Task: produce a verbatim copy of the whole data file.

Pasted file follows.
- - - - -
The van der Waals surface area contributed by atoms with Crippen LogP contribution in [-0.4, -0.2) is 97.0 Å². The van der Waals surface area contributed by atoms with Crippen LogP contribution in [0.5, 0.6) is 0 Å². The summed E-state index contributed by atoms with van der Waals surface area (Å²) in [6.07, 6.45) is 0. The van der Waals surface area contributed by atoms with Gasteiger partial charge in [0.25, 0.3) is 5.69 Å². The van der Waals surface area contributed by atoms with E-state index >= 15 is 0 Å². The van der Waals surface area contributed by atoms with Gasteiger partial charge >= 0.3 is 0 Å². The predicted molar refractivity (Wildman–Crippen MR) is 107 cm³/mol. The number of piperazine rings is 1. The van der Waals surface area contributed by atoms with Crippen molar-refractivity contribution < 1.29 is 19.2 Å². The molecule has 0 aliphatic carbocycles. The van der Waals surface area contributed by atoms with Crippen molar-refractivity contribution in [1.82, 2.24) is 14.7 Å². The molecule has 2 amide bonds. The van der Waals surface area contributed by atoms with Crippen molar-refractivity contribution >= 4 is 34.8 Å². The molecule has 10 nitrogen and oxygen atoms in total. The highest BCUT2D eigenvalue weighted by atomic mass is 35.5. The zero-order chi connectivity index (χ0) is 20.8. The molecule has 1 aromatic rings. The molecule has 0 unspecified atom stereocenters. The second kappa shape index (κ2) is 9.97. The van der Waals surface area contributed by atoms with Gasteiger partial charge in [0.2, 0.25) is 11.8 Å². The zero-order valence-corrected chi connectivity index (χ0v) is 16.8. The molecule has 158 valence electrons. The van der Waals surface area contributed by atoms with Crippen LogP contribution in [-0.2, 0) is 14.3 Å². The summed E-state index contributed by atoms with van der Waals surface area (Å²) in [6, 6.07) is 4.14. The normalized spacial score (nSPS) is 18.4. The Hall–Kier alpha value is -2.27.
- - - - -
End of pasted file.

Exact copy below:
The van der Waals surface area contributed by atoms with Crippen LogP contribution in [-0.4, -0.2) is 97.0 Å². The van der Waals surface area contributed by atoms with Crippen LogP contribution in [0.5, 0.6) is 0 Å². The summed E-state index contributed by atoms with van der Waals surface area (Å²) in [6.07, 6.45) is 0. The van der Waals surface area contributed by atoms with Gasteiger partial charge in [0.25, 0.3) is 5.69 Å². The van der Waals surface area contributed by atoms with E-state index >= 15 is 0 Å². The van der Waals surface area contributed by atoms with Gasteiger partial charge >= 0.3 is 0 Å². The predicted molar refractivity (Wildman–Crippen MR) is 107 cm³/mol. The number of piperazine rings is 1. The van der Waals surface area contributed by atoms with Crippen molar-refractivity contribution < 1.29 is 19.2 Å². The molecule has 0 aliphatic carbocycles. The van der Waals surface area contributed by atoms with Crippen molar-refractivity contribution in [1.82, 2.24) is 14.7 Å². The molecule has 2 amide bonds. The van der Waals surface area contributed by atoms with Crippen molar-refractivity contribution >= 4 is 34.8 Å². The molecule has 10 nitrogen and oxygen atoms in total. The highest BCUT2D eigenvalue weighted by atomic mass is 35.5. The zero-order chi connectivity index (χ0) is 20.8. The molecule has 1 aromatic rings. The molecule has 0 unspecified atom stereocenters. The second kappa shape index (κ2) is 9.97. The van der Waals surface area contributed by atoms with Gasteiger partial charge in [0.2, 0.25) is 11.8 Å². The zero-order valence-corrected chi connectivity index (χ0v) is 16.8. The molecule has 158 valence electrons. The van der Waals surface area contributed by atoms with Crippen LogP contribution in [-0.2, 0) is 14.3 Å². The summed E-state index contributed by atoms with van der Waals surface area (Å²) in [6, 6.07) is 4.14. The normalized spacial score (nSPS) is 18.4. The Hall–Kier alpha value is -2.27.